The modern definition of a vamp is a woman who is “striking, exotic, or overtly glamorous” and who is “usually a heartless, man-eating seductress.” Oh, my! Such an interesting phrase to describe the ideal farmer’s wife! Enjoy this advice, written in 1924.
Have you a little vamp in your home? Now don’t look so shocked because, I’m going to say something worse than that. You should have one. You should be one!
When you have done the weekly wash and scrubbed the cellar and the porches, besides your daily dozen (which includes the dishes, cooking, sweeping, chickens, beds and–Oh! Why mention them? You know what all I mean, and sometimes it seems more like a daily thousand than a daily dozen) and you have had baking, and perhaps churning too, thrown in for the day and you are tired but you still have a half hour before you need to start supper. Don’t change the papers on the pantry shelves. I know they need it but you are so much nicer than any pantry shelf you ever saw. Let them go and give that attention to yourself instead.
Wash face, shoulders, arms and feet (of course, a complete bath would be better if you have time.) Cold cream your face and then lie down and relax for three minutes or five or more. Depends on how much time you have. I mean relax completely. Not a tense muscle in your whole body. Not a solitary wrinkle in your face. Chase that pucker out of your forehead and relax.
This period over, put on your white shoes and stockings, wipe the surplus cream off your face and put on some powder, fix your hair prettily and top all with a clean dress. Nothing fussy. A blue percale bungalow apron will be just fine.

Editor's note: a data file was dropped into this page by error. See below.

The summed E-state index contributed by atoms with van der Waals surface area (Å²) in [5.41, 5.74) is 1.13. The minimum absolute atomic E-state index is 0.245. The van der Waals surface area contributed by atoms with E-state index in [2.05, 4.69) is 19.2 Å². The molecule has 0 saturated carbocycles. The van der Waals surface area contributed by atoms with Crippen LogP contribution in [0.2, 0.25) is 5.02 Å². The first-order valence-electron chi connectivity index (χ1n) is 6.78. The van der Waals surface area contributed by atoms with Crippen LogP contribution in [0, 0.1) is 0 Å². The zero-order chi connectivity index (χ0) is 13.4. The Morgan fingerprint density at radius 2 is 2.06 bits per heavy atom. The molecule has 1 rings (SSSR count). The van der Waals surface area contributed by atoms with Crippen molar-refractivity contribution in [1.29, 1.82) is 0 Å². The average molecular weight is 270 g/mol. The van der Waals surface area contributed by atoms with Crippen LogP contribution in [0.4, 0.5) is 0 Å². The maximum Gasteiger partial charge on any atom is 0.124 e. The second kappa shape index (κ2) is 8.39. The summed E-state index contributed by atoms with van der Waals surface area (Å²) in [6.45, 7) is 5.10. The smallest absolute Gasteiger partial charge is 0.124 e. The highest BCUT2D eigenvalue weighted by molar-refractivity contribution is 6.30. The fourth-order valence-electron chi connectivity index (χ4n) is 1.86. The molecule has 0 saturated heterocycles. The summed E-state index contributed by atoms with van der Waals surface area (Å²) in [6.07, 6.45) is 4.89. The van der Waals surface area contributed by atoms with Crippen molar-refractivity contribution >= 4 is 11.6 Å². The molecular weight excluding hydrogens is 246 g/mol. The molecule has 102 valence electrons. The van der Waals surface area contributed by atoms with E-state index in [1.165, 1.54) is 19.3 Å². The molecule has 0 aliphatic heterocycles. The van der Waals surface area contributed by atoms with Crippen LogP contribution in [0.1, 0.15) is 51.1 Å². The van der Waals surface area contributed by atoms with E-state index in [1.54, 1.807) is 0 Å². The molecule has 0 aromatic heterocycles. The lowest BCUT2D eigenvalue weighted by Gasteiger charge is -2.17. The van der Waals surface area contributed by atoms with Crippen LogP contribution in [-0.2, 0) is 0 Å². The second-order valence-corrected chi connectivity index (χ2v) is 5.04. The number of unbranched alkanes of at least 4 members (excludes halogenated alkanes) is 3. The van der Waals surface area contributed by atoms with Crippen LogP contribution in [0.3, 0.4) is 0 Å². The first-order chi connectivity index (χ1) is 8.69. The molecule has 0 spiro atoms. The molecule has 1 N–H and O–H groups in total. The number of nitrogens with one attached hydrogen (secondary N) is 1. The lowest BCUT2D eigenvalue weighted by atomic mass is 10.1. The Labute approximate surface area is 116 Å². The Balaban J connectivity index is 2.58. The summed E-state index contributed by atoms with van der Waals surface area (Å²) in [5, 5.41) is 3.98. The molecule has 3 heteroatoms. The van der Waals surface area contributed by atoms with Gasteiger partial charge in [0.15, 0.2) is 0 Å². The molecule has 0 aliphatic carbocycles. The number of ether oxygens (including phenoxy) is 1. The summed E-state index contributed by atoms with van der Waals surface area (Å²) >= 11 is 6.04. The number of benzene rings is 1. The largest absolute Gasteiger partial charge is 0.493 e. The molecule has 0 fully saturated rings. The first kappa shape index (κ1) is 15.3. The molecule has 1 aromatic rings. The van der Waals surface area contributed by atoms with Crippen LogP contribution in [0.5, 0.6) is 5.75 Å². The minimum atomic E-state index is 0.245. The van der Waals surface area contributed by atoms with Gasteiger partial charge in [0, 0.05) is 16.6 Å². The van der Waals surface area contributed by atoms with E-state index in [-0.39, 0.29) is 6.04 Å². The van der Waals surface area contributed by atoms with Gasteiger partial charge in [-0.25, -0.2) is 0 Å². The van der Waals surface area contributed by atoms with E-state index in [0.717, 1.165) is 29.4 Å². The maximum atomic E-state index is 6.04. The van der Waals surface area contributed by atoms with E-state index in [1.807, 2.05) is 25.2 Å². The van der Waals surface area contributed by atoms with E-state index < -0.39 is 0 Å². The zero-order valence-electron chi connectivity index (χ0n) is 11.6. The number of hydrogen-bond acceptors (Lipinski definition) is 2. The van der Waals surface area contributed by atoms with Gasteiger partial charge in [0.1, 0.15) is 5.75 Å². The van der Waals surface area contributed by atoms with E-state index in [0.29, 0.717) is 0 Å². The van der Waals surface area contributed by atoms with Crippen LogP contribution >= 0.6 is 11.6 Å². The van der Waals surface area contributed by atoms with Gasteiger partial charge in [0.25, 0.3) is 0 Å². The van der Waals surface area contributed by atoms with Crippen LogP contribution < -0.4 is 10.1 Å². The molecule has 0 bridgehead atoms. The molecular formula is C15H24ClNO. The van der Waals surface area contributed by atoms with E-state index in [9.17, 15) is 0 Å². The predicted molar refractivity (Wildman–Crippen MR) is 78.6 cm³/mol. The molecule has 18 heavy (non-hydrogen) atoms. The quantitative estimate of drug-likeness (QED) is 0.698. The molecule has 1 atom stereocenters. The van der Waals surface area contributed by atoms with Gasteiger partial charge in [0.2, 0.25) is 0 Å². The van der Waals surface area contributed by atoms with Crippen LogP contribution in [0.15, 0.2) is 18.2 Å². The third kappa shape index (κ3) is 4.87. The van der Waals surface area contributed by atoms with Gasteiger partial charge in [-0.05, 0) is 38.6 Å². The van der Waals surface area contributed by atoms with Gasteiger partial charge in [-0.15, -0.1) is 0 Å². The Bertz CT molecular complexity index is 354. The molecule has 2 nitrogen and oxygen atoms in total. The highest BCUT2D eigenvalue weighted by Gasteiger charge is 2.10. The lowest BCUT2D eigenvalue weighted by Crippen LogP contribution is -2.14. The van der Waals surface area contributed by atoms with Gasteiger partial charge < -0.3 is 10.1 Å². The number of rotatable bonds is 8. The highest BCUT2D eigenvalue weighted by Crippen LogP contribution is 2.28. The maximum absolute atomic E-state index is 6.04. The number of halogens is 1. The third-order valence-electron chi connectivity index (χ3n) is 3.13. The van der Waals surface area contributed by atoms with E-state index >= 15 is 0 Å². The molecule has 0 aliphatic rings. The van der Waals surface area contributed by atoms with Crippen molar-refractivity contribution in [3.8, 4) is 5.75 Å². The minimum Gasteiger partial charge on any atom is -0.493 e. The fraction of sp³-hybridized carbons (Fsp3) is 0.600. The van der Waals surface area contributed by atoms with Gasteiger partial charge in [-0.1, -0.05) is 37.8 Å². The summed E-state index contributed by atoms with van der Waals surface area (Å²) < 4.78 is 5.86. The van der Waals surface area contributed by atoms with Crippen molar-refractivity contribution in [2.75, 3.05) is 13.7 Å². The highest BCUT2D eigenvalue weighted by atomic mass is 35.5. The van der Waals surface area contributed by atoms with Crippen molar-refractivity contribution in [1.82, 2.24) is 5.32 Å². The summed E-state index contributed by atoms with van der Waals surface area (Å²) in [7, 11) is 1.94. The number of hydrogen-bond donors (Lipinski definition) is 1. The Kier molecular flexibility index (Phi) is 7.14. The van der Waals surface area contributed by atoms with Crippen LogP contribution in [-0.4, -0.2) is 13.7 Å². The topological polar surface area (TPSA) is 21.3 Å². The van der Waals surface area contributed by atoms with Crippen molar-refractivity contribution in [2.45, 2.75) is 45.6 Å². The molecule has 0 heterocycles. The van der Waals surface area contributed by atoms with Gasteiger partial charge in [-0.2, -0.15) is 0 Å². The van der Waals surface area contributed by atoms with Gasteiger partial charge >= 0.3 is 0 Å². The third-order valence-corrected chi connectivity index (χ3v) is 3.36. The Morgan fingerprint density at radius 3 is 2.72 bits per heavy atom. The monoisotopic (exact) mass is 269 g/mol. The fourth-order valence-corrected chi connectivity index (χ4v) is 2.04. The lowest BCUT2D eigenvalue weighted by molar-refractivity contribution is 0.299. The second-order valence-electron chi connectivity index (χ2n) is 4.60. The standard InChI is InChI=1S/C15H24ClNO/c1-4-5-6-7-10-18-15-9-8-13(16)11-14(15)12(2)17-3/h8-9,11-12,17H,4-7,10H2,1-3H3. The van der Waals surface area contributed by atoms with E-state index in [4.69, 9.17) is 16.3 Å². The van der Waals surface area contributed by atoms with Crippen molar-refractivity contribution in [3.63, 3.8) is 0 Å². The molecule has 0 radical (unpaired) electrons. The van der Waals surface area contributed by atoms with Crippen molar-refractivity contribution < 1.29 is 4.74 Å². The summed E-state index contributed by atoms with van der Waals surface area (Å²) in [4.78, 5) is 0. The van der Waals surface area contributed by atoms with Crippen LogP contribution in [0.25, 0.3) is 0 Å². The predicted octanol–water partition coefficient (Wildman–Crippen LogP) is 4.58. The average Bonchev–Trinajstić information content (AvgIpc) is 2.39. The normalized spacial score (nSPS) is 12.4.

Now look in the glass. Did the pantry shelves with clean paper ever look prettier than you do? No. They did not. Now we’ll get supper.
My! How John watches you. Really good to look at. Had almost forgotten how pretty you were. Supper tastes so much better too and although you were so tired an hour ago you feel rested now. And it has a soothing effect on John’s tired body to see someone pretty and cheerful opposite him instead of a tired, bedraggled old farm woman.
The woman in the home is the real home-maker and the morale of that home is raised or lowered just so many points by her daily appearance and her outlook on life and its problems.
Finally John says, “Why are you all dolled up tonight?” And when you tell him, “Oh! Just for you,” don’t be surprised if he doesn’t take you in his arms and pet you a little because he probably won’t. He might, of course, but more likely he’ll reach for his pipe and say, “Golly! I hope that rain holds off till I get the West Forty done. I stepped right along today.” Don’t feel slighted because he takes more interest in the Forty and what he is doing than he does in you. He noticed you, didn’t he? And, way down inside he feels flattered because you did it for him. He’s just a child grown up and he is as susceptible to flattery as any child. Tell him, “Yes, I noticed that you were working pretty steady.” Doesn’t make any difference whether you really noticed it or not. You know he was. Take an interest in his accomplishments. More flattery. And a vamp never overlooks the possibilities of flattery. Never carry it so far as to sound insincere. Just be interested.
If he jollies you or teases, don’t fail to jolly back. Flirt with him. Vamp him. And men like water, traffic and other things too numerous to mention, follow the line of least resistance. Make it easier for him to be with his cheerful pal, his chum, his wife, than to be away from her.
Through your comradeship and the resulting wholesome atmosphere of your home, your family will gain a prestige in the community that nothing else, not even wealth, can give. The result will be well worth your effort. Start now.